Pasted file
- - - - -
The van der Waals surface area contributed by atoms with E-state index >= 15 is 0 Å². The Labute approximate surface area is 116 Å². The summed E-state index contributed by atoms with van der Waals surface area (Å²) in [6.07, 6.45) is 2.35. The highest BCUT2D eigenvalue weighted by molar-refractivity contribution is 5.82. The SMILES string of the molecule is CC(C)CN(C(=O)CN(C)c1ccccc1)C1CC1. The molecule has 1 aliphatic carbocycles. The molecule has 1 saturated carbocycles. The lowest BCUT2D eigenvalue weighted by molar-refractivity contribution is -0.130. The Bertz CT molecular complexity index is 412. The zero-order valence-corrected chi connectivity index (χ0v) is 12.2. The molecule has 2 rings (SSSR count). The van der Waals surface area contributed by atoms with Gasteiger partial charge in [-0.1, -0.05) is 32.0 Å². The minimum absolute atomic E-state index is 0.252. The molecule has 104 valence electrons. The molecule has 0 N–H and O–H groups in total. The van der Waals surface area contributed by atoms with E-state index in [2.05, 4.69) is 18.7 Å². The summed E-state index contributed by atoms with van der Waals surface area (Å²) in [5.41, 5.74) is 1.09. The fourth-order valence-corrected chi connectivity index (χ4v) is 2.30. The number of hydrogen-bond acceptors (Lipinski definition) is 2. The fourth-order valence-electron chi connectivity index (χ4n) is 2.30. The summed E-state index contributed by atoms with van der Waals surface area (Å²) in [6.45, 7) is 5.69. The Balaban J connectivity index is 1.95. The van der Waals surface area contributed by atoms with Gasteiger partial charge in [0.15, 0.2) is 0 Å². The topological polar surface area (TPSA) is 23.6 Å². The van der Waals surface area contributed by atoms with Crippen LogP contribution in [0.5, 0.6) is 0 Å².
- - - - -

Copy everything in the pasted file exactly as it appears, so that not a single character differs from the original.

The van der Waals surface area contributed by atoms with E-state index >= 15 is 0 Å². The Labute approximate surface area is 116 Å². The summed E-state index contributed by atoms with van der Waals surface area (Å²) in [6.07, 6.45) is 2.35. The highest BCUT2D eigenvalue weighted by molar-refractivity contribution is 5.82. The SMILES string of the molecule is CC(C)CN(C(=O)CN(C)c1ccccc1)C1CC1. The molecule has 1 aliphatic carbocycles. The molecule has 1 saturated carbocycles. The lowest BCUT2D eigenvalue weighted by molar-refractivity contribution is -0.130. The Bertz CT molecular complexity index is 412. The zero-order valence-corrected chi connectivity index (χ0v) is 12.2. The molecule has 2 rings (SSSR count). The van der Waals surface area contributed by atoms with Gasteiger partial charge in [-0.1, -0.05) is 32.0 Å². The minimum absolute atomic E-state index is 0.252. The molecule has 104 valence electrons. The molecule has 0 N–H and O–H groups in total. The van der Waals surface area contributed by atoms with E-state index in [2.05, 4.69) is 18.7 Å². The summed E-state index contributed by atoms with van der Waals surface area (Å²) in [5.41, 5.74) is 1.09. The fourth-order valence-corrected chi connectivity index (χ4v) is 2.30. The number of hydrogen-bond acceptors (Lipinski definition) is 2. The fourth-order valence-electron chi connectivity index (χ4n) is 2.30. The summed E-state index contributed by atoms with van der Waals surface area (Å²) in [6.45, 7) is 5.69. The Balaban J connectivity index is 1.95. The van der Waals surface area contributed by atoms with Gasteiger partial charge in [0.15, 0.2) is 0 Å². The topological polar surface area (TPSA) is 23.6 Å². The van der Waals surface area contributed by atoms with Crippen LogP contribution in [0.5, 0.6) is 0 Å².